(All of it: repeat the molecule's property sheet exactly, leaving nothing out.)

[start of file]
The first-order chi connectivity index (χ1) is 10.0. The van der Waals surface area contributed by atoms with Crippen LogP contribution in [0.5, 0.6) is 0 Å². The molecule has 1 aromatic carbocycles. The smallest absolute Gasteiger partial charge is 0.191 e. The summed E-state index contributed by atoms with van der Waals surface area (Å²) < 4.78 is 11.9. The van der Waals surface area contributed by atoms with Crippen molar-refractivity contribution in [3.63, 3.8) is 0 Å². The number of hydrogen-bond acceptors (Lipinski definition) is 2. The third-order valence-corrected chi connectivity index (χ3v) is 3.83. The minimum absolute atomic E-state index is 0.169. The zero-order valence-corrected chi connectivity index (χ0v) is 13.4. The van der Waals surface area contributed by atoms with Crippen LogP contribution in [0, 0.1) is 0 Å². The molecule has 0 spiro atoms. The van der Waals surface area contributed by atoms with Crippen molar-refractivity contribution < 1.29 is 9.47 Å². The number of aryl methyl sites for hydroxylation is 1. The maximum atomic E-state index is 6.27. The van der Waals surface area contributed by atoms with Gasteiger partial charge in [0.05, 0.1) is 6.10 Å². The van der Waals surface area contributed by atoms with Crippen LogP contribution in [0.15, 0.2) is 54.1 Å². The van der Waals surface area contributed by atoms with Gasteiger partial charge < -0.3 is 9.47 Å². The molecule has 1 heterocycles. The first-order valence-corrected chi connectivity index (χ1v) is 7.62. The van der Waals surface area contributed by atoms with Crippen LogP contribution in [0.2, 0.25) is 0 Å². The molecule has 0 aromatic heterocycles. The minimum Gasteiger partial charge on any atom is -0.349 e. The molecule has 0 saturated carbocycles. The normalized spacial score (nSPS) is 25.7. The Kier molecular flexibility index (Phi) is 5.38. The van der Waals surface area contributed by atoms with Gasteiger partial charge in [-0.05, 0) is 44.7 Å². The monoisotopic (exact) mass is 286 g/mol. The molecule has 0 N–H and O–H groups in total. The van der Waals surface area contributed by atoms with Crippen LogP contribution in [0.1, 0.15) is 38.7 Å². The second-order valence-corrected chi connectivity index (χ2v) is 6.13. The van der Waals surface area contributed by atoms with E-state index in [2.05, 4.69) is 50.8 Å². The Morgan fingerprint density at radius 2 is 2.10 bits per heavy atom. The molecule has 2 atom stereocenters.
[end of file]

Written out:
The first-order chi connectivity index (χ1) is 10.0. The van der Waals surface area contributed by atoms with Crippen LogP contribution in [0.5, 0.6) is 0 Å². The molecule has 1 aromatic carbocycles. The smallest absolute Gasteiger partial charge is 0.191 e. The summed E-state index contributed by atoms with van der Waals surface area (Å²) < 4.78 is 11.9. The van der Waals surface area contributed by atoms with Crippen molar-refractivity contribution in [3.63, 3.8) is 0 Å². The number of hydrogen-bond acceptors (Lipinski definition) is 2. The third-order valence-corrected chi connectivity index (χ3v) is 3.83. The minimum absolute atomic E-state index is 0.169. The zero-order valence-corrected chi connectivity index (χ0v) is 13.4. The van der Waals surface area contributed by atoms with Crippen LogP contribution in [0, 0.1) is 0 Å². The molecule has 0 spiro atoms. The van der Waals surface area contributed by atoms with Crippen molar-refractivity contribution < 1.29 is 9.47 Å². The number of aryl methyl sites for hydroxylation is 1. The maximum atomic E-state index is 6.27. The van der Waals surface area contributed by atoms with Gasteiger partial charge in [0.05, 0.1) is 6.10 Å². The van der Waals surface area contributed by atoms with Crippen LogP contribution in [0.15, 0.2) is 54.1 Å². The van der Waals surface area contributed by atoms with Gasteiger partial charge < -0.3 is 9.47 Å². The molecule has 1 heterocycles. The first-order valence-corrected chi connectivity index (χ1v) is 7.62. The van der Waals surface area contributed by atoms with Crippen LogP contribution in [0.2, 0.25) is 0 Å². The molecule has 0 aromatic heterocycles. The minimum Gasteiger partial charge on any atom is -0.349 e. The molecule has 0 saturated carbocycles. The normalized spacial score (nSPS) is 25.7. The Kier molecular flexibility index (Phi) is 5.38. The van der Waals surface area contributed by atoms with Gasteiger partial charge in [-0.05, 0) is 44.7 Å². The monoisotopic (exact) mass is 286 g/mol. The molecule has 0 N–H and O–H groups in total. The van der Waals surface area contributed by atoms with Crippen LogP contribution in [0.1, 0.15) is 38.7 Å². The second-order valence-corrected chi connectivity index (χ2v) is 6.13. The van der Waals surface area contributed by atoms with E-state index in [2.05, 4.69) is 50.8 Å². The Morgan fingerprint density at radius 2 is 2.10 bits per heavy atom. The molecule has 2 atom stereocenters.